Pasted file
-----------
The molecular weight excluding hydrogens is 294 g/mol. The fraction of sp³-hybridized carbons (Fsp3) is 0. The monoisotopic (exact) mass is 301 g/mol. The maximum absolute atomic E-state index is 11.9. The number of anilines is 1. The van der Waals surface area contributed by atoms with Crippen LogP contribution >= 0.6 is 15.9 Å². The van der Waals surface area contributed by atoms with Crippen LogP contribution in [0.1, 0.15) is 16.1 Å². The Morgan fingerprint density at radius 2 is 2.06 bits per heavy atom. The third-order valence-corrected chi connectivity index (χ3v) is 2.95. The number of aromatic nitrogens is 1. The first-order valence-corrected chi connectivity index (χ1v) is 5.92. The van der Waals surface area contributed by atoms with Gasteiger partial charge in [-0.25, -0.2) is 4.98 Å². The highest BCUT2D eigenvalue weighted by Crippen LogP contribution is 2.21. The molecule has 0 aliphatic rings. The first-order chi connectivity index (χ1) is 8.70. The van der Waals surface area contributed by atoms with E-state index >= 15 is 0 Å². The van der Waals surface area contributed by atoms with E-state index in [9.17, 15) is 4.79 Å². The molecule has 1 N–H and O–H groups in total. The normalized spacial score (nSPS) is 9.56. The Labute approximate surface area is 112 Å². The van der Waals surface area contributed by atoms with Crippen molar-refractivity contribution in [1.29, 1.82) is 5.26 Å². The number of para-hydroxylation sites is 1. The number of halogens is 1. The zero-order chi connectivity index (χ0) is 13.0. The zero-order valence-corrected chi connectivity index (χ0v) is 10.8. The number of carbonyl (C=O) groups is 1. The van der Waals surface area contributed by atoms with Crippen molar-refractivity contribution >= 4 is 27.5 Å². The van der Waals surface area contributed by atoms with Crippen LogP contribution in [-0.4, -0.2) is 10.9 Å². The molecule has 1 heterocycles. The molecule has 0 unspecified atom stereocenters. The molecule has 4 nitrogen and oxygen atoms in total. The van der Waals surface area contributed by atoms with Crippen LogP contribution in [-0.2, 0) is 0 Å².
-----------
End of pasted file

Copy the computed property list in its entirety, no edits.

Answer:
The molecular weight excluding hydrogens is 294 g/mol. The fraction of sp³-hybridized carbons (Fsp3) is 0. The monoisotopic (exact) mass is 301 g/mol. The maximum absolute atomic E-state index is 11.9. The number of anilines is 1. The van der Waals surface area contributed by atoms with Crippen LogP contribution >= 0.6 is 15.9 Å². The van der Waals surface area contributed by atoms with Crippen LogP contribution in [0.1, 0.15) is 16.1 Å². The Morgan fingerprint density at radius 2 is 2.06 bits per heavy atom. The third-order valence-corrected chi connectivity index (χ3v) is 2.95. The number of aromatic nitrogens is 1. The first-order valence-corrected chi connectivity index (χ1v) is 5.92. The van der Waals surface area contributed by atoms with Gasteiger partial charge in [-0.25, -0.2) is 4.98 Å². The highest BCUT2D eigenvalue weighted by Crippen LogP contribution is 2.21. The molecule has 0 aliphatic rings. The first-order chi connectivity index (χ1) is 8.70. The van der Waals surface area contributed by atoms with E-state index >= 15 is 0 Å². The van der Waals surface area contributed by atoms with E-state index in [9.17, 15) is 4.79 Å². The molecule has 1 N–H and O–H groups in total. The normalized spacial score (nSPS) is 9.56. The Labute approximate surface area is 112 Å². The van der Waals surface area contributed by atoms with Crippen molar-refractivity contribution in [1.29, 1.82) is 5.26 Å². The number of para-hydroxylation sites is 1. The number of halogens is 1. The zero-order chi connectivity index (χ0) is 13.0. The zero-order valence-corrected chi connectivity index (χ0v) is 10.8. The number of carbonyl (C=O) groups is 1. The van der Waals surface area contributed by atoms with Crippen molar-refractivity contribution >= 4 is 27.5 Å². The van der Waals surface area contributed by atoms with Crippen LogP contribution in [-0.4, -0.2) is 10.9 Å². The molecule has 1 heterocycles. The molecule has 0 unspecified atom stereocenters. The molecule has 4 nitrogen and oxygen atoms in total. The van der Waals surface area contributed by atoms with Crippen LogP contribution in [-0.2, 0) is 0 Å².